1. Computers
  2. Display Drivers
  3. Graphics Cards
  4. Memory
  5. Motherboards
  6. Processors
  7. Software
  8. Storage
  9. Operating Systems


Facebook RSS Twitter Twitter Google Plus


Phoronix Test Suite

OpenBenchmarking.org

TI OMAP4660 ARM Cortex-A9 PandaBoard ES Benchmarks

Michael Larabel

Published on 27 December 2011
Written by Michael Larabel
Page 3 of 11 - 58 Comments

With not having any other working ARM development builds to compare the PandaBoard ES performance to locally, I made things interesting and compared the PandaBoard ES to several (mostly older) Intel mobile processors. (For those wondering, I do plan to get a Raspberry Pi board for benchmarking when they are available.)

There is also a pre-production OLPC XO-1.75 that I used for running some tests, but since its software stack is limited and couldn't be loaded with Ubuntu at this time, there isn't as many tests that were run on this much slower single-core 800MHz ARM notebook. The OLPC XO-1.75 also has only 512MB of RAM and 4GB of flash storage.

The PandaBoard ES with its dual-core ARM Cortex-A9 clocked up to 1.2GHz, 1GB of RAM, and 16GB of SDHC storage was compared to an Intel Atom N270 netbook (a Dell Mini 9) with 1GB of RAM and 8GB of solid-state storage, an Intel Atom Z530 Poulsbo with 1GB of RAM and a 160GB HDD (the CompuLab Fit-PC2), an Intel Pentium M 1.86GHz notebook with 2GB of RAM and 80GB HDD (a IBM ThinkPad R52), and lastly was a Lenovo ThinkPad T60 consisting of an Intel Core Duo T2400 with 1GB of RAM and 80GB hard drive. All of the Ubuntu setups were using clean installs of Ubuntu 11.10 in their stock configuration with the Linux 3.0 kernel, Unity desktop, and GCC 4.6.1 -- the only exception was the XO-1.75 with its OLPC 11 operating system that is derived from Fedora.

With not comparing the ARM graphics performance in this article and the storage mediums being different due to no SATA support on the PandaBoard ES, etc, being published in this article are mostly the processor-focused benchmarks. However, on the OpenBenchmarking.org result file are about four dozen different ARM test profiles used.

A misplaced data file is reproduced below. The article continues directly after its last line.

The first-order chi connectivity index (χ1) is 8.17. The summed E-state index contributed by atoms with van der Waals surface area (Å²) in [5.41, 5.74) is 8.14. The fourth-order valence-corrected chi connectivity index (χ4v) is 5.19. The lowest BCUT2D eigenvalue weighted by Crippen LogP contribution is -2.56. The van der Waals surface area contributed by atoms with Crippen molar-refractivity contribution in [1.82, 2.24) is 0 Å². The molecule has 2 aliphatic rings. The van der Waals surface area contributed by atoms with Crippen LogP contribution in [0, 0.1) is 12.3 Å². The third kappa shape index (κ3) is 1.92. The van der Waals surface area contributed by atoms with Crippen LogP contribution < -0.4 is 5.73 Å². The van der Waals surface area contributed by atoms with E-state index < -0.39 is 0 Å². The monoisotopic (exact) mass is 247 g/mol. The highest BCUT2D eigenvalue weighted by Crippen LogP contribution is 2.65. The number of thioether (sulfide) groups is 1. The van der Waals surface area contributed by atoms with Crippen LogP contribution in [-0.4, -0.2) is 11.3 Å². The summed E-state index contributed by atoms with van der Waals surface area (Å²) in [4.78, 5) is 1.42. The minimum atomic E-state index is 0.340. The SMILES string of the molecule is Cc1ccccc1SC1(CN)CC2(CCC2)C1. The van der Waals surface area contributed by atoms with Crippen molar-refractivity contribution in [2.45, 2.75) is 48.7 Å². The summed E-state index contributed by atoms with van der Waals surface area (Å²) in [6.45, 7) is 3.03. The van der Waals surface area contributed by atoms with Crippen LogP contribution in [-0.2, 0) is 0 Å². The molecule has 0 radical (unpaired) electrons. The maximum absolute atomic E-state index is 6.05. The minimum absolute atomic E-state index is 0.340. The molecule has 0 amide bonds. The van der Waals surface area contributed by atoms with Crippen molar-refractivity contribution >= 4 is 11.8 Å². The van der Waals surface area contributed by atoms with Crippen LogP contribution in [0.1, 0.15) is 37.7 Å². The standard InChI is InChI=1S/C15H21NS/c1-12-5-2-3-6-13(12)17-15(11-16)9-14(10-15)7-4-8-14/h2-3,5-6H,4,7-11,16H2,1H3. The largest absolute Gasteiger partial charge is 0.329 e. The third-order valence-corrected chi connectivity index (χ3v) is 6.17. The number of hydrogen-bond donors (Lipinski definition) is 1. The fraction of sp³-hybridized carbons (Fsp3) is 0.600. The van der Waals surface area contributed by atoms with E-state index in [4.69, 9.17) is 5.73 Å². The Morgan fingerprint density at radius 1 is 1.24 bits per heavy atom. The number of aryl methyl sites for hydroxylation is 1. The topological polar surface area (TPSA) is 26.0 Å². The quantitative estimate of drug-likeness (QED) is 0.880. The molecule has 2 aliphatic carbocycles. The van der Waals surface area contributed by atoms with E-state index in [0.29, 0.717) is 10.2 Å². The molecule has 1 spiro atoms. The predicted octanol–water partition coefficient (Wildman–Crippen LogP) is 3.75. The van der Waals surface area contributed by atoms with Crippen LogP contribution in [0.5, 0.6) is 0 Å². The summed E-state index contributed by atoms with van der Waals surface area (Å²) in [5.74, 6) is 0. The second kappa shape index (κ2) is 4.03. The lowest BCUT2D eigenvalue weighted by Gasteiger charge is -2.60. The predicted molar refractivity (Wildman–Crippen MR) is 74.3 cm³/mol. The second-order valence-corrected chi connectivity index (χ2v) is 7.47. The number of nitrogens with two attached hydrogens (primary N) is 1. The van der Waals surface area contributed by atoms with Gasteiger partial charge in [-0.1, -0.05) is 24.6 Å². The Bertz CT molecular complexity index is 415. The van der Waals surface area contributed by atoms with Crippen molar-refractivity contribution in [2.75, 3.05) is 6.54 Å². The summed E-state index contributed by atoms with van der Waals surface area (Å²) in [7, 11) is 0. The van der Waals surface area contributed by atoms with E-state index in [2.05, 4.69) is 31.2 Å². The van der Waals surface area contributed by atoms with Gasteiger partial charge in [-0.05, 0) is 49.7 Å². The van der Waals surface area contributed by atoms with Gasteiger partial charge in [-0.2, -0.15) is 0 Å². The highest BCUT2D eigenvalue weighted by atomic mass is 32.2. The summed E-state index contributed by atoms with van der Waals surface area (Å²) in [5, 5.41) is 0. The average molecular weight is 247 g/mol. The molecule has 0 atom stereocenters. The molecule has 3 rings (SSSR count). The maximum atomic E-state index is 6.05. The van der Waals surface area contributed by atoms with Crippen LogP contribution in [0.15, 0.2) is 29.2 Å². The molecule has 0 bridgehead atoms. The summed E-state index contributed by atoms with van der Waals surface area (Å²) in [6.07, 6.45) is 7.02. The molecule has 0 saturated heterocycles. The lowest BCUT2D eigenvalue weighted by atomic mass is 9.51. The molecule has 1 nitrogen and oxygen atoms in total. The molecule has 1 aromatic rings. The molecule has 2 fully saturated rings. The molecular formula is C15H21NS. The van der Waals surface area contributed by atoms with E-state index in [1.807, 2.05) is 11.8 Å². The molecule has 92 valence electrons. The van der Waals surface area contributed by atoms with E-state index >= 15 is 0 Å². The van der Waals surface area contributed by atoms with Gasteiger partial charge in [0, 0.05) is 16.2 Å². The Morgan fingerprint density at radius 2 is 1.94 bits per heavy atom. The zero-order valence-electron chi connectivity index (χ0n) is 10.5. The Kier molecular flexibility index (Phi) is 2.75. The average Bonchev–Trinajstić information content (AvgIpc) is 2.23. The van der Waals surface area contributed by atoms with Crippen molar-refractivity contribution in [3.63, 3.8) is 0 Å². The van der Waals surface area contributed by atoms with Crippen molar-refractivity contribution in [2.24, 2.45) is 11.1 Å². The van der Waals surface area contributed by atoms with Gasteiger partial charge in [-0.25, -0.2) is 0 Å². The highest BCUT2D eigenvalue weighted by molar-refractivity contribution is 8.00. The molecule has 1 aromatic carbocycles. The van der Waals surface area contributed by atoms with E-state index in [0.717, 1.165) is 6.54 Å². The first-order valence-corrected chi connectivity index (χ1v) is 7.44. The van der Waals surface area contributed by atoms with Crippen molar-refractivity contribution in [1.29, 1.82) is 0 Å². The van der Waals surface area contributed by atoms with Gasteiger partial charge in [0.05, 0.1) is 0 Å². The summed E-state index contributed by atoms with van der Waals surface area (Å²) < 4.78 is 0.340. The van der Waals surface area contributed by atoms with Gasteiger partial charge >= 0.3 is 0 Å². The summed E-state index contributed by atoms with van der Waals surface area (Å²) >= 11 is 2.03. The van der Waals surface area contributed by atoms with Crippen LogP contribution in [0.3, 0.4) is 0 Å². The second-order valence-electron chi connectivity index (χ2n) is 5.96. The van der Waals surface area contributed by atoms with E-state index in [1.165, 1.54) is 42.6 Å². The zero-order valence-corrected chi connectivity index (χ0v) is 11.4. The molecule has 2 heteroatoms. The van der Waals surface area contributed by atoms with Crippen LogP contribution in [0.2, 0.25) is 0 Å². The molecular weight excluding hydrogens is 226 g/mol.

While the Phoronix Test Suite is capable of monitoring the system power consumption during testing, due to the different device form factors (some netbooks/notebooks with attached display), no power monitoring was done in this article.

Latest Linux Hardware Reviews
  1. NVIDIA GeForce GTX 970 Offers Great Linux Performance
  2. CompuLab Intense-PC2: An Excellent, Fanless, Mini PC Powered By Intel's i7 Haswell
  3. From The Atom 330 To Haswell ULT: Intel Linux Performance Benchmarks
  4. AMD Radeon R9 285 Tonga Performance On Linux
Latest Linux Articles
  1. Ubuntu 14.10 XMir System Compositor Benchmarks
  2. Btrfs RAID HDD Testing On Ubuntu Linux 14.10
  3. Ubuntu 14.10 Linux 32-bit vs. 64-bit Performance
  4. AMD Moves Forward With Unified Linux Driver Strategy, New Kernel Driver
Latest Linux News
  1. Debian 8.0 Jessie Has Many Multimedia Improvements
  2. What Linux Benchmarks Would You Like To See Next?
  3. Open-Source, Linux Support For Corsair Link Devices Slowly Materializing
  4. Cairo-Dock 3.4 Shows A Lot Of Progress, Works Toward EGL/Wayland Support
  5. Mesa 10.4 Tentatively Planned For Early December
  6. SteamOS Update 145 Brings Compositor, Update Fixes
  7. GStreamer 2014 Conference Videos Posted: Wayland, HTML5, 3D
  8. Nouveau Now Supports DRI3 Without GLAMOR
  9. Features Of The Linux 3.18 Kernel
  10. Debian Now Defaults To Xfce On Non-x86 Desktops
Latest Forum Discussions
  1. Updated and Optimized Ubuntu Free Graphics Drivers
  2. Linux hacker compares Solaris kernel code:
  3. HOPE: The Ease Of Python With The Speed Of C++
  4. Users/Developers Threatening Fork Of Debian GNU/Linux
  5. Ubuntu 16.04 Might Be The Distribution's Last 32-Bit Release
  6. AMD Releases UVD Video Decode Support For R600 GPUs
  7. Proof that strlcpy is un-needed
  8. xbox one tv tuner